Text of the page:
Last month I joined the ‘Mourning Choir’ in my hometown of Louisville despite being a mediocre singer at best. The Choir formed after the October 7 Hamas attack, the loss of 1,139 Iraeli lives, and the continuing loss of more than 25,000 Palestinians. This crisis period has brought Jews, Muslims, Christians, and others into community to profess our shared value for the life of every single person. While anti-Muslim and antisemitism incidents have increased, the time has brought people together to sing Ceasefire Carols, and to hold vigils, rallies and interfaith events all calling for a ceasefire and an end to the bloodshed.
Food and water are being used as weapons of war by the Israeli government, and so I desperately ask, “How might scripture help me and other Christians navigate the current catastrophe?”
In Matthew 25, when a crowd was gathered on the hill to hear Jesus preach and the crowd was hungry, the disciples wanted to send them away. Instead, Jesus instructs them in Mark’s gospel “you give them something to eat.” Then, in 1 John 3:17-18, we have these words: “How does God’s love abide in anyone who has the world’s goods and sees a sibling in need and yet refuses help? Little children, let us love, not in word or speech, but in truth and action.”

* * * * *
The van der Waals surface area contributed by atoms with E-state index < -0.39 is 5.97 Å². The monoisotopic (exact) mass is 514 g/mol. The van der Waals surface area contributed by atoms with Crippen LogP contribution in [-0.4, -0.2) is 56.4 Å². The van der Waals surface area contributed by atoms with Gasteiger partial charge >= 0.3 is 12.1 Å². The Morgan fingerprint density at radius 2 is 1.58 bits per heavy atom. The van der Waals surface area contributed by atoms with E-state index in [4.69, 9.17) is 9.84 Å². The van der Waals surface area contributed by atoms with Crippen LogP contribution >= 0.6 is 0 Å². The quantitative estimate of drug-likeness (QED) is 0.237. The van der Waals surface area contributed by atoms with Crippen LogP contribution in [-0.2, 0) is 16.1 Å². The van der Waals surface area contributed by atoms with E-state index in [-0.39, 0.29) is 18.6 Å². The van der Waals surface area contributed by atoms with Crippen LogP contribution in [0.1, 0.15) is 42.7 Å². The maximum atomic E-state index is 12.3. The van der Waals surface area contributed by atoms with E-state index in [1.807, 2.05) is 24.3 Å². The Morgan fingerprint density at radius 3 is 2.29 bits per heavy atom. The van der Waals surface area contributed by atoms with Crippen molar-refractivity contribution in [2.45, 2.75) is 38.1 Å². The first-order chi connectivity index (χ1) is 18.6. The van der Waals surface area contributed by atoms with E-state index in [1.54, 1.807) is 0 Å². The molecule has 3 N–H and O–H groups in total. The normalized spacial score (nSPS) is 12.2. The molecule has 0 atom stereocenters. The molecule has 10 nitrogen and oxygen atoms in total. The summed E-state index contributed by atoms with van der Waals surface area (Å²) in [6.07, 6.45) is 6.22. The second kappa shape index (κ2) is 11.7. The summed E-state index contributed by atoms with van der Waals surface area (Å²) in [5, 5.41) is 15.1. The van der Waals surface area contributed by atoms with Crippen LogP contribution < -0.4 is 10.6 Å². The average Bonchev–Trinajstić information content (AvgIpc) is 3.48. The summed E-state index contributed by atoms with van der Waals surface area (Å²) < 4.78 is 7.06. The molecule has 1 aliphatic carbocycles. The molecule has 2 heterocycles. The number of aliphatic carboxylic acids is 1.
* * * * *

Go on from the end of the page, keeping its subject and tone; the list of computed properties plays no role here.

Throughout scripture, we are called by God to care for one another, to feed the hungry, to protect the vulnerable, and to meet the needs of any who are suffering. Now is the time to grasp what is happening in front of us and to act as God calls.
“As we speak, at least one million Palestinians in the Gaza Strip, half of whom are children, are starving, not because of a natural disaster or because of the lack of generous aid waiting at the border,” said Palestinian Foreign Minister Riyad al-Maliki. “No, they are starving because Israel is deliberately using starvation as a weapon of war against the people it occupies.” (GeoTV News)